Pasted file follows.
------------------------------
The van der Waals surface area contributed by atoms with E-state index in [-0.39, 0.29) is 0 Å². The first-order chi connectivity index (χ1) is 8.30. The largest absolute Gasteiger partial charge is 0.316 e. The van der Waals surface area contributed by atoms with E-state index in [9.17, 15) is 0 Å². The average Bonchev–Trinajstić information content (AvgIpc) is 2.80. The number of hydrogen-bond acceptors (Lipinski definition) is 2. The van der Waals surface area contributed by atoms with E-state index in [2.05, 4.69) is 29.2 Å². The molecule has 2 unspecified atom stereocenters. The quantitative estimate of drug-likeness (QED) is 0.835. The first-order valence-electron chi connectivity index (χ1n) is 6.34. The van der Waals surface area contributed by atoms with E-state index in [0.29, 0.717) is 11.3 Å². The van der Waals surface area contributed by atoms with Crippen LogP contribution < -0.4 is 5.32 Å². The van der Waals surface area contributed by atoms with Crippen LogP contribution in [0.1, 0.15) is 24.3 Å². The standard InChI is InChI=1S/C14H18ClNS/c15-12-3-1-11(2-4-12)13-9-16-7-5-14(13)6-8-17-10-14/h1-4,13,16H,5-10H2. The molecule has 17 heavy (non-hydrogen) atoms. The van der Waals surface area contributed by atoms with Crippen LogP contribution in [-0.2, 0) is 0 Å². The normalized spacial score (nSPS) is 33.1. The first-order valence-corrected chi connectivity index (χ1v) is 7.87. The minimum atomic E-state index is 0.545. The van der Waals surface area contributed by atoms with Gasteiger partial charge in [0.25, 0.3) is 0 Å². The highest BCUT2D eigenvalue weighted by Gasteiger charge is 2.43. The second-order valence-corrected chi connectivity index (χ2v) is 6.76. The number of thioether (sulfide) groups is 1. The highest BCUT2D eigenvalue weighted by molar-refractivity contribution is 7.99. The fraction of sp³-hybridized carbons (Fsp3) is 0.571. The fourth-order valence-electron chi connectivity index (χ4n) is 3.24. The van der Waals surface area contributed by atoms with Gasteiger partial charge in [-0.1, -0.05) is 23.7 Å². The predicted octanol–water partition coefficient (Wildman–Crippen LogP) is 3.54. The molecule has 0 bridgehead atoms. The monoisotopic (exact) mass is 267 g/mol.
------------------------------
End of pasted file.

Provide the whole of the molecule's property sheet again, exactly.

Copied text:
The van der Waals surface area contributed by atoms with E-state index in [-0.39, 0.29) is 0 Å². The first-order chi connectivity index (χ1) is 8.30. The largest absolute Gasteiger partial charge is 0.316 e. The van der Waals surface area contributed by atoms with E-state index in [9.17, 15) is 0 Å². The average Bonchev–Trinajstić information content (AvgIpc) is 2.80. The number of hydrogen-bond acceptors (Lipinski definition) is 2. The van der Waals surface area contributed by atoms with E-state index in [2.05, 4.69) is 29.2 Å². The molecule has 2 unspecified atom stereocenters. The quantitative estimate of drug-likeness (QED) is 0.835. The first-order valence-electron chi connectivity index (χ1n) is 6.34. The van der Waals surface area contributed by atoms with E-state index in [0.29, 0.717) is 11.3 Å². The van der Waals surface area contributed by atoms with Crippen LogP contribution < -0.4 is 5.32 Å². The van der Waals surface area contributed by atoms with Crippen LogP contribution in [0.1, 0.15) is 24.3 Å². The standard InChI is InChI=1S/C14H18ClNS/c15-12-3-1-11(2-4-12)13-9-16-7-5-14(13)6-8-17-10-14/h1-4,13,16H,5-10H2. The molecule has 17 heavy (non-hydrogen) atoms. The van der Waals surface area contributed by atoms with Crippen LogP contribution in [-0.2, 0) is 0 Å². The normalized spacial score (nSPS) is 33.1. The first-order valence-corrected chi connectivity index (χ1v) is 7.87. The minimum atomic E-state index is 0.545. The van der Waals surface area contributed by atoms with Gasteiger partial charge in [0.25, 0.3) is 0 Å². The highest BCUT2D eigenvalue weighted by Gasteiger charge is 2.43. The second-order valence-corrected chi connectivity index (χ2v) is 6.76. The number of thioether (sulfide) groups is 1. The highest BCUT2D eigenvalue weighted by molar-refractivity contribution is 7.99. The fraction of sp³-hybridized carbons (Fsp3) is 0.571. The fourth-order valence-electron chi connectivity index (χ4n) is 3.24. The van der Waals surface area contributed by atoms with Gasteiger partial charge in [-0.1, -0.05) is 23.7 Å². The predicted octanol–water partition coefficient (Wildman–Crippen LogP) is 3.54. The molecule has 0 bridgehead atoms. The monoisotopic (exact) mass is 267 g/mol.